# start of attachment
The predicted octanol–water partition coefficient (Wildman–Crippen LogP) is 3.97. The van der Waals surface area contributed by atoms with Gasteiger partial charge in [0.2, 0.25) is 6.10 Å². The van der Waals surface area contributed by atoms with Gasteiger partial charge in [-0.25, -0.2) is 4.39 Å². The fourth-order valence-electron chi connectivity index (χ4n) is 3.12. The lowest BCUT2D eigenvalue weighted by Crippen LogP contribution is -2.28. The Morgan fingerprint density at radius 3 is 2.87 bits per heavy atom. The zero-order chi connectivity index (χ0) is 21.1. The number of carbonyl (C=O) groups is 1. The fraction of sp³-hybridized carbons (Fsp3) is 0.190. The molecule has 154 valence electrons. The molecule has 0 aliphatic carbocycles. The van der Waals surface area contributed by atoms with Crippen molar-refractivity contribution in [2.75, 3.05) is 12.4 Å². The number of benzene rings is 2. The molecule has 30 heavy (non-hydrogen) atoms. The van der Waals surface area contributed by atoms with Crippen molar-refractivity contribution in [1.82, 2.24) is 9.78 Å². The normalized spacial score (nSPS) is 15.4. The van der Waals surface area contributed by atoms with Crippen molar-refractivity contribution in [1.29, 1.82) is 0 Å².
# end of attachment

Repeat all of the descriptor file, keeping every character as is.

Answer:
The predicted octanol–water partition coefficient (Wildman–Crippen LogP) is 3.97. The van der Waals surface area contributed by atoms with Gasteiger partial charge in [0.2, 0.25) is 6.10 Å². The van der Waals surface area contributed by atoms with Gasteiger partial charge in [-0.25, -0.2) is 4.39 Å². The fourth-order valence-electron chi connectivity index (χ4n) is 3.12. The lowest BCUT2D eigenvalue weighted by Crippen LogP contribution is -2.28. The Morgan fingerprint density at radius 3 is 2.87 bits per heavy atom. The zero-order chi connectivity index (χ0) is 21.1. The number of carbonyl (C=O) groups is 1. The fraction of sp³-hybridized carbons (Fsp3) is 0.190. The molecule has 154 valence electrons. The molecule has 0 aliphatic carbocycles. The van der Waals surface area contributed by atoms with Crippen molar-refractivity contribution in [2.75, 3.05) is 12.4 Å². The number of benzene rings is 2. The molecule has 30 heavy (non-hydrogen) atoms. The van der Waals surface area contributed by atoms with Crippen molar-refractivity contribution in [1.82, 2.24) is 9.78 Å². The normalized spacial score (nSPS) is 15.4. The van der Waals surface area contributed by atoms with Crippen molar-refractivity contribution in [1.29, 1.82) is 0 Å².